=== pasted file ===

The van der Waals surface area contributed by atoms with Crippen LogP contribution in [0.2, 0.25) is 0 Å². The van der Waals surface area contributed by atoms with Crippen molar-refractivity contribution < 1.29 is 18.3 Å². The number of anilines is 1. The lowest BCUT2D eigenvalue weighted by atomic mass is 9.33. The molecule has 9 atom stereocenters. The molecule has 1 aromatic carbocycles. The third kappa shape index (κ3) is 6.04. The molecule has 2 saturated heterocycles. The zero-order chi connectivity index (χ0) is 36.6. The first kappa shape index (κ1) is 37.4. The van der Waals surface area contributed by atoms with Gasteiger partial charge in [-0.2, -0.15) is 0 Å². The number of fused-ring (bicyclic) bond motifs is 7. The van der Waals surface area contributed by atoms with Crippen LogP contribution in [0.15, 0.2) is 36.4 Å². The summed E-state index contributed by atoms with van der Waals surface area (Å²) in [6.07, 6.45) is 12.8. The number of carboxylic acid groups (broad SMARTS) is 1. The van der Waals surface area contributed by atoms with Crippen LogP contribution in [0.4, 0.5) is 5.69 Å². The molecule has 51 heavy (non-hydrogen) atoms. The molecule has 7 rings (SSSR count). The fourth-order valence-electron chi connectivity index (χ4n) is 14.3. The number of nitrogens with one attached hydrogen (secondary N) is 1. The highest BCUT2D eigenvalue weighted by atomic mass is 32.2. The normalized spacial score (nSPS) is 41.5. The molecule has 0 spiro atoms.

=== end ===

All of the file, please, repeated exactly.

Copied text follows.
The van der Waals surface area contributed by atoms with Crippen LogP contribution in [0.2, 0.25) is 0 Å². The van der Waals surface area contributed by atoms with Crippen molar-refractivity contribution < 1.29 is 18.3 Å². The number of anilines is 1. The lowest BCUT2D eigenvalue weighted by atomic mass is 9.33. The molecule has 9 atom stereocenters. The molecule has 1 aromatic carbocycles. The third kappa shape index (κ3) is 6.04. The molecule has 2 saturated heterocycles. The zero-order chi connectivity index (χ0) is 36.6. The first kappa shape index (κ1) is 37.4. The van der Waals surface area contributed by atoms with Gasteiger partial charge in [-0.2, -0.15) is 0 Å². The number of fused-ring (bicyclic) bond motifs is 7. The van der Waals surface area contributed by atoms with Crippen LogP contribution in [0.15, 0.2) is 36.4 Å². The summed E-state index contributed by atoms with van der Waals surface area (Å²) in [6.07, 6.45) is 12.8. The number of carboxylic acid groups (broad SMARTS) is 1. The van der Waals surface area contributed by atoms with Crippen LogP contribution in [0.4, 0.5) is 5.69 Å². The molecule has 51 heavy (non-hydrogen) atoms. The molecule has 7 rings (SSSR count). The fourth-order valence-electron chi connectivity index (χ4n) is 14.3. The number of nitrogens with one attached hydrogen (secondary N) is 1. The highest BCUT2D eigenvalue weighted by atomic mass is 32.2. The normalized spacial score (nSPS) is 41.5. The molecule has 0 spiro atoms.